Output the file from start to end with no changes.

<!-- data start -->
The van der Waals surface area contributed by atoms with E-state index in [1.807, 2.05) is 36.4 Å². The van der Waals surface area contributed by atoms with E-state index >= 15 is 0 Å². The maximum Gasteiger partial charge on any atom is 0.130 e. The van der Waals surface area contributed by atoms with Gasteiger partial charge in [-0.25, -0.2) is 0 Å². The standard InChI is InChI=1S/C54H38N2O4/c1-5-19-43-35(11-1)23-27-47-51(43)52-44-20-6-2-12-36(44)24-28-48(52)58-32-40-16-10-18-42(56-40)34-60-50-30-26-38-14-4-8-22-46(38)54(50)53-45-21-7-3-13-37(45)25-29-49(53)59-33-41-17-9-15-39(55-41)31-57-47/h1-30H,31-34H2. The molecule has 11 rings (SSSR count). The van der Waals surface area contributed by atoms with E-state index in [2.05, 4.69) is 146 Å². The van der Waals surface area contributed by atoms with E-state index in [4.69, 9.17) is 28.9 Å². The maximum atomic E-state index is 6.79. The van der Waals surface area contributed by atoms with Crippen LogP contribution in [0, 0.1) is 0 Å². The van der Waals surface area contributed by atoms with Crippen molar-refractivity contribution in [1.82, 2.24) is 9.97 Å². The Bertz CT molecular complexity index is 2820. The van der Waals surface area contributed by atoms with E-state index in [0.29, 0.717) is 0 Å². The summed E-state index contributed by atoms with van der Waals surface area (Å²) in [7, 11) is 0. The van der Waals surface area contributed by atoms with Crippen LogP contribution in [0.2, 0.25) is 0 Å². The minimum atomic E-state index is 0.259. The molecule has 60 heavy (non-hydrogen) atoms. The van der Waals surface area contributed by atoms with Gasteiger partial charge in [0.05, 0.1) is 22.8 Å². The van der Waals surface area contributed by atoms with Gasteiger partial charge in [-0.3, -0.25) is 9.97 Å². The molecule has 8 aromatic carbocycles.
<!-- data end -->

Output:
The van der Waals surface area contributed by atoms with E-state index in [1.807, 2.05) is 36.4 Å². The van der Waals surface area contributed by atoms with E-state index >= 15 is 0 Å². The maximum Gasteiger partial charge on any atom is 0.130 e. The van der Waals surface area contributed by atoms with Gasteiger partial charge in [-0.25, -0.2) is 0 Å². The standard InChI is InChI=1S/C54H38N2O4/c1-5-19-43-35(11-1)23-27-47-51(43)52-44-20-6-2-12-36(44)24-28-48(52)58-32-40-16-10-18-42(56-40)34-60-50-30-26-38-14-4-8-22-46(38)54(50)53-45-21-7-3-13-37(45)25-29-49(53)59-33-41-17-9-15-39(55-41)31-57-47/h1-30H,31-34H2. The molecule has 11 rings (SSSR count). The van der Waals surface area contributed by atoms with E-state index in [2.05, 4.69) is 146 Å². The van der Waals surface area contributed by atoms with E-state index in [4.69, 9.17) is 28.9 Å². The maximum atomic E-state index is 6.79. The van der Waals surface area contributed by atoms with Crippen LogP contribution in [0, 0.1) is 0 Å². The van der Waals surface area contributed by atoms with Crippen molar-refractivity contribution in [1.82, 2.24) is 9.97 Å². The Bertz CT molecular complexity index is 2820. The van der Waals surface area contributed by atoms with E-state index in [0.29, 0.717) is 0 Å². The summed E-state index contributed by atoms with van der Waals surface area (Å²) in [7, 11) is 0. The van der Waals surface area contributed by atoms with Crippen LogP contribution in [0.2, 0.25) is 0 Å². The minimum atomic E-state index is 0.259. The molecule has 60 heavy (non-hydrogen) atoms. The van der Waals surface area contributed by atoms with Gasteiger partial charge in [0.05, 0.1) is 22.8 Å². The van der Waals surface area contributed by atoms with Gasteiger partial charge in [-0.3, -0.25) is 9.97 Å². The molecule has 8 aromatic carbocycles.